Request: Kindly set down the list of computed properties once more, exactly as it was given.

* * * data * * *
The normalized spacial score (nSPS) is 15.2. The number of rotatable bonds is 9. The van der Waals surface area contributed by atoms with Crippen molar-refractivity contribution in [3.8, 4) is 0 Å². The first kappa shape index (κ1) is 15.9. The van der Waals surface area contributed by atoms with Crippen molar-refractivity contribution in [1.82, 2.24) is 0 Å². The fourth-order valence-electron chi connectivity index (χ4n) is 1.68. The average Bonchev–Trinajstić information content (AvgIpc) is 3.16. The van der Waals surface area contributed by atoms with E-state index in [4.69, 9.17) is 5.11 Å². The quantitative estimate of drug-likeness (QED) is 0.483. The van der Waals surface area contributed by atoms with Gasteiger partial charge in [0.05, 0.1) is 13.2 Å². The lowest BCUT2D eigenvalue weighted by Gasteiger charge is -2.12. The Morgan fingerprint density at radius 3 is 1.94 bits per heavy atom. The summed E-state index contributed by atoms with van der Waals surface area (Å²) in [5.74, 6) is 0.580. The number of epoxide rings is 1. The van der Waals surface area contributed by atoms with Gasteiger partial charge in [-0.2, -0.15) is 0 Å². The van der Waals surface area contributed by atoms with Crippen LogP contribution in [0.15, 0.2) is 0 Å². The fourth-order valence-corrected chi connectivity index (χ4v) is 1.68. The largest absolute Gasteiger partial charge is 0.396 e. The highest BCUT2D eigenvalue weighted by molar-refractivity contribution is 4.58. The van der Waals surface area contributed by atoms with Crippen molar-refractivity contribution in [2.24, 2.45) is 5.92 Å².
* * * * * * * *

The normalized spacial score (nSPS) is 15.2. The number of rotatable bonds is 9. The van der Waals surface area contributed by atoms with Crippen molar-refractivity contribution in [3.8, 4) is 0 Å². The first kappa shape index (κ1) is 15.9. The van der Waals surface area contributed by atoms with Crippen molar-refractivity contribution in [1.82, 2.24) is 0 Å². The fourth-order valence-electron chi connectivity index (χ4n) is 1.68. The average Bonchev–Trinajstić information content (AvgIpc) is 3.16. The van der Waals surface area contributed by atoms with E-state index in [4.69, 9.17) is 5.11 Å². The quantitative estimate of drug-likeness (QED) is 0.483. The van der Waals surface area contributed by atoms with Gasteiger partial charge in [0.05, 0.1) is 13.2 Å². The lowest BCUT2D eigenvalue weighted by Gasteiger charge is -2.12. The Morgan fingerprint density at radius 3 is 1.94 bits per heavy atom. The summed E-state index contributed by atoms with van der Waals surface area (Å²) in [5.74, 6) is 0.580. The number of epoxide rings is 1. The van der Waals surface area contributed by atoms with Gasteiger partial charge in [-0.2, -0.15) is 0 Å². The van der Waals surface area contributed by atoms with Crippen LogP contribution in [0.15, 0.2) is 0 Å². The fourth-order valence-corrected chi connectivity index (χ4v) is 1.68. The largest absolute Gasteiger partial charge is 0.396 e. The highest BCUT2D eigenvalue weighted by molar-refractivity contribution is 4.58. The van der Waals surface area contributed by atoms with Crippen molar-refractivity contribution in [2.24, 2.45) is 5.92 Å².